Danish euro referendum, 2000

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Results by county
  Yes
  No

A referendum on joining the euro was held in Denmark on 28 September 2000.[1] It was rejected by 53.2% of voters with a turnout of 87.6%.[2]

Background[edit]

On 2 June 1992, Danish voters rejected the Maastricht Treaty in a referendum. On 18 May 1993, Denmark ratified an amended treaty in accordance with the Edinburgh Agreement. This meant that, among three other areas, Denmark would not be part of the European Monetary Union (EMU). In March 2000, as the currency was being launched, the Danish government led by Poul Nyrup Rasmussen, a supporter of the common currency, decided to hold a referendum on Danish entry into the monetary union.[2] In May 2000 the government tabled the bill. According to the bill, if the outcome of the referendum was in favour of adoption of the euro, Denmark would be able to join the euro area as from 1 January 2002 with the euro as "book money". Euro banknotes and coins would be introduced as from 1 January 2004, after which krone banknotes and coins would be withdrawn.[3]

The largest political parties, including the opposition Liberals and Conservatives, were all in favour entering the EMU. So were the industrial and banking sectors and the majority of labour unions. Only one national paper (Ekstra Bladet) came out against EMU.[4] Five political parties did oppose EMU: two right-wing parties (the Danish People’s Party and the Progress Party), two left-wing parties (The Socialist People's Party and The Red-Green Alliance) and the centre-right Christian People’s Party. However, these parties were all relatively small and represented only 39 of 179 seats in parliament at the time).[4]

Campaign[edit]

When the referendum was called, support for the "Yes" side was just below 50% while the "No" side was just below 40% according to opinion polls. However, public opinion shifted and from June 2000 until the referendum in September all polls showed 15–20 per cent undecided and an almost fifty-fifty split between EMU-supporters and EMU-sceptics.[5]

Several factors eroded support for the "Yes" side:[6]

  • The release of the Danish Economic Council's semi-annual report in May which concluded "the economic benefits to be reaped from EMU membership were uncertain and small and that the EMU could best be described as a political project." This report had a major influence on the debate and undermined the "Yes" campaign's narrative that EMU was vital for the economy.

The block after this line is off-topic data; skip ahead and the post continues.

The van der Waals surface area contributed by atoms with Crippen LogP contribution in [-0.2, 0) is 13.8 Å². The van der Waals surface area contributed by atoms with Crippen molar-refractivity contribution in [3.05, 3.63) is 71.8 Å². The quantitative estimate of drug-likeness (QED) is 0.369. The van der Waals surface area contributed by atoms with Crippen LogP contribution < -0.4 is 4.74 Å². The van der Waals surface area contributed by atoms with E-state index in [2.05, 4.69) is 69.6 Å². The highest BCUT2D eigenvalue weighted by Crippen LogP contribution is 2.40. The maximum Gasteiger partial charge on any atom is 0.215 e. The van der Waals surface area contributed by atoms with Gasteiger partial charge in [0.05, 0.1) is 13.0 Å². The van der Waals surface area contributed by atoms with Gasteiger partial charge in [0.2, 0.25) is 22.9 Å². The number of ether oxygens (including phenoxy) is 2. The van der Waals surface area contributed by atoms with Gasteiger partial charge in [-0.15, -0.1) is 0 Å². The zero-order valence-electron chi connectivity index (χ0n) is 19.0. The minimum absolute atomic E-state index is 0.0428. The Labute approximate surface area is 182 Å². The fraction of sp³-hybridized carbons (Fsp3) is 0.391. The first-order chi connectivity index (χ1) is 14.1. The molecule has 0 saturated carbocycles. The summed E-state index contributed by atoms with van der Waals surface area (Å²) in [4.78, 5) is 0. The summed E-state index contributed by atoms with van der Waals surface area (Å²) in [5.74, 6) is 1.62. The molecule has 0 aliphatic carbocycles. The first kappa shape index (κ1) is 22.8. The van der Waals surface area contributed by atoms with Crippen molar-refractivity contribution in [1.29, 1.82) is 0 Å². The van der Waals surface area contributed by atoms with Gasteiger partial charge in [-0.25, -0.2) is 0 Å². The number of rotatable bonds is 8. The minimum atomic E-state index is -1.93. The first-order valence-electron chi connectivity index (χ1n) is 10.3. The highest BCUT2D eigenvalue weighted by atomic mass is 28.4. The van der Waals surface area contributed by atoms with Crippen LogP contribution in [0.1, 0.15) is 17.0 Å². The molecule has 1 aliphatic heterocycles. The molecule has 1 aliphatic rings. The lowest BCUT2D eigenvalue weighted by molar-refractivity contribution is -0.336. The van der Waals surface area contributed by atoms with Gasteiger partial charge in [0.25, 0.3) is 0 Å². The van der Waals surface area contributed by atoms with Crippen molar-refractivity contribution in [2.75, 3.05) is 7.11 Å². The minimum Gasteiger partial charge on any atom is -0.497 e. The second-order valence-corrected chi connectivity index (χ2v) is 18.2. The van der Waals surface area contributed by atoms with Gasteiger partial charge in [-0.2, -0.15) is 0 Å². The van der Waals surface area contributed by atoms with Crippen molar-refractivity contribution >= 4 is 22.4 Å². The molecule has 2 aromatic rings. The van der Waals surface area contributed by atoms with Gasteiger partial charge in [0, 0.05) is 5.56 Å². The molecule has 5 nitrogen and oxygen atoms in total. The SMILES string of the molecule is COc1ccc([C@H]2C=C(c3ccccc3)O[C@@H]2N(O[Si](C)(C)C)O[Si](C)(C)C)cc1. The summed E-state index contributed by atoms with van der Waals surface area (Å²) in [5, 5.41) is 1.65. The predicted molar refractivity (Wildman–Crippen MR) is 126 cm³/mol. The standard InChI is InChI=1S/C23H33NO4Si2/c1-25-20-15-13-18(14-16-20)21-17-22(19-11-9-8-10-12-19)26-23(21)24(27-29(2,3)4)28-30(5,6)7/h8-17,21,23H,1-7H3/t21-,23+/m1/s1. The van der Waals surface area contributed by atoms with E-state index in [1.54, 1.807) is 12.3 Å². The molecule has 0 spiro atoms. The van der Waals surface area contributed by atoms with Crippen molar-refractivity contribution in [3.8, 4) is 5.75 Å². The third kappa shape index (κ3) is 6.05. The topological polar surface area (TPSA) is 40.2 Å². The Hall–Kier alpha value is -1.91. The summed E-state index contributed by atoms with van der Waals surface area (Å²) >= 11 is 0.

• EU sanctioning of Austria following the formation of a government coalition between the Conservative Wolfgang Schüssel and the Freedom Party of Jörg Haider in Austria was unpopular in Denmark and undermined trust in both the EU and the Prime Minister who had agreed to the sanctions. (This was widely seen as unwarranted intervention in the democratic process of a small member state).
  • The euro had dropped 25% in value against the US dollar since its introduction in 1999, creating concern about its viability.
  • The Prime Minister had tried to argue Denmark could unilaterally leave the euro if it chose, but was contradicted by the European Commission, again undermining his credibility.
  • The governor of the Danish Central Bank, Bodil Nyboe-Andersen argued on television that contrary to "Yes" side arguments, the Danish representative on the ECB Council would not act as a "Danish" representative.
  • Fears arose about the ultimate effect of EMU on the Danish welfare state and pensions, which the PM could not assuage.
  • At least some of the vote was simply against the government, which had been in power for eight years by that point and would be swept out of power the following autumn.

Results[edit]

Choice Votes %
For 1,620,353 46.8
Against 1,842,814 53.2
Invalid/blank votes 40,358
Total 3,503,525 100
Registered voters/turnout 3,999,325 87.6
Source: Nohlen & Stöver

By County[edit]

Region For Against Electorate Votes
Copenhagen & Frederiksberg Municipality 169,154 201,263 446,155 376,291
Copenhagen County 188,824 207,026 450,043 399,864
Frederiksborg County 120,627 117,546 269,775 240,562
Roskilde County 74,487 79,871 173,068 155,940
West Zealand County 81,899 112,501 223,692 196,344
Storstrøm County 73,936 100,523 200,123 176,294
Bornholm County 11,662 16,752 33,747 28,845
Fyn County 142,461 166,395 357,537 312,237
South Jutland County 78,914 83,912 187,254 164,610
Ribe County 68,533 74,856 165,339 144,953
Vejle County 107,277 118,464 260,740 229,162
Ringkjøbing County 88,400 86,837 202,362 177,280
Århus County 202,714 213,946 479,278 421,747
Viborg County 71,856 79,198 175,053 152,902
North Jutland County 139,609 183,724 375,159 326,494
Source: European Election Database

See also[edit]

References[edit]

  1. ^ Nohlen, D & Stöver, P (2010) Elections in Europe: A data handbook, p525 ISBN 978-3-8329-5609-7
  2. ^ a b Results and background for referendum EU Oplysningen (in Danish)
  3. ^ Abildgren, Kim (2010). Monetary History of Denmark 1990–2005 (PDF). Copenhagen: Danmarks Nationalbank. p. 219. 
  4. ^ a b Marcussen, Martin; Mette Zølner (2003). "The Danish EMU Referendum 2000: Business as Usual". Government and Opposition. 36 (3): 379–402 [386]. doi:10.1111/1477-7053.00071. 
  5. ^ Marcussen and Zølner, 390.
  6. ^ Marcussen and Zølner, 389-394.